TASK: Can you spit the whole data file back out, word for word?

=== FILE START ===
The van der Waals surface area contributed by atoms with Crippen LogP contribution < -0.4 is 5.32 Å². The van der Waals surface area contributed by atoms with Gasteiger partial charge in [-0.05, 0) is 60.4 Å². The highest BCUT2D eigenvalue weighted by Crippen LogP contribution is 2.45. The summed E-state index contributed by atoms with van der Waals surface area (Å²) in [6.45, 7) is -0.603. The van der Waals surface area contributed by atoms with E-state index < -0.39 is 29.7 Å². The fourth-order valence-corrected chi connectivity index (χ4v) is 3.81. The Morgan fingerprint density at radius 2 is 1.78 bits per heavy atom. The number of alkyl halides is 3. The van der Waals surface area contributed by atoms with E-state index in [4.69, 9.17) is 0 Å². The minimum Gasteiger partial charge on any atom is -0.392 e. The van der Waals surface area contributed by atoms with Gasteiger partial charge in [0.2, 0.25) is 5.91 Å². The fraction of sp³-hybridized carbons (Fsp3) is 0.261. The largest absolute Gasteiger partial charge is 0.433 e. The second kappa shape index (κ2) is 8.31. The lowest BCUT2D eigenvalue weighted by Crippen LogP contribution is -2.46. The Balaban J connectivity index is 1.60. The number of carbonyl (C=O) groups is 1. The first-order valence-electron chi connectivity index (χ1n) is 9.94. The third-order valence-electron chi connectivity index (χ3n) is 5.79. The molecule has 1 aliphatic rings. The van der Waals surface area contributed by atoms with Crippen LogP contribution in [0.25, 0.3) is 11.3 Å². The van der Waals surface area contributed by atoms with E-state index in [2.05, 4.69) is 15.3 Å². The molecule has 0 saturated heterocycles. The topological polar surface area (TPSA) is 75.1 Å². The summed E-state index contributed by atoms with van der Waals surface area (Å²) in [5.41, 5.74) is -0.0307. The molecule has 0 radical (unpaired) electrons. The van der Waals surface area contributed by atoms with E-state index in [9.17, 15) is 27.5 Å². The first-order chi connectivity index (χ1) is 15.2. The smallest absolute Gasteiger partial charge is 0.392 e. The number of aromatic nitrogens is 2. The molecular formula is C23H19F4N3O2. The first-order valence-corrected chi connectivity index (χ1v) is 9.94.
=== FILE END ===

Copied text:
The van der Waals surface area contributed by atoms with Crippen LogP contribution < -0.4 is 5.32 Å². The van der Waals surface area contributed by atoms with Gasteiger partial charge in [-0.05, 0) is 60.4 Å². The highest BCUT2D eigenvalue weighted by Crippen LogP contribution is 2.45. The summed E-state index contributed by atoms with van der Waals surface area (Å²) in [6.45, 7) is -0.603. The van der Waals surface area contributed by atoms with E-state index < -0.39 is 29.7 Å². The fourth-order valence-corrected chi connectivity index (χ4v) is 3.81. The Morgan fingerprint density at radius 2 is 1.78 bits per heavy atom. The number of alkyl halides is 3. The van der Waals surface area contributed by atoms with E-state index in [4.69, 9.17) is 0 Å². The minimum Gasteiger partial charge on any atom is -0.392 e. The van der Waals surface area contributed by atoms with Gasteiger partial charge in [0.2, 0.25) is 5.91 Å². The fraction of sp³-hybridized carbons (Fsp3) is 0.261. The largest absolute Gasteiger partial charge is 0.433 e. The second kappa shape index (κ2) is 8.31. The lowest BCUT2D eigenvalue weighted by Crippen LogP contribution is -2.46. The Balaban J connectivity index is 1.60. The number of carbonyl (C=O) groups is 1. The first-order valence-electron chi connectivity index (χ1n) is 9.94. The third-order valence-electron chi connectivity index (χ3n) is 5.79. The molecule has 1 aliphatic rings. The van der Waals surface area contributed by atoms with Crippen LogP contribution in [0.25, 0.3) is 11.3 Å². The van der Waals surface area contributed by atoms with E-state index in [2.05, 4.69) is 15.3 Å². The molecule has 0 saturated heterocycles. The topological polar surface area (TPSA) is 75.1 Å². The summed E-state index contributed by atoms with van der Waals surface area (Å²) in [5.41, 5.74) is -0.0307. The molecule has 0 radical (unpaired) electrons. The van der Waals surface area contributed by atoms with E-state index in [9.17, 15) is 27.5 Å². The first-order chi connectivity index (χ1) is 15.2. The smallest absolute Gasteiger partial charge is 0.392 e. The number of aromatic nitrogens is 2. The molecular formula is C23H19F4N3O2. The first-order valence-corrected chi connectivity index (χ1v) is 9.94.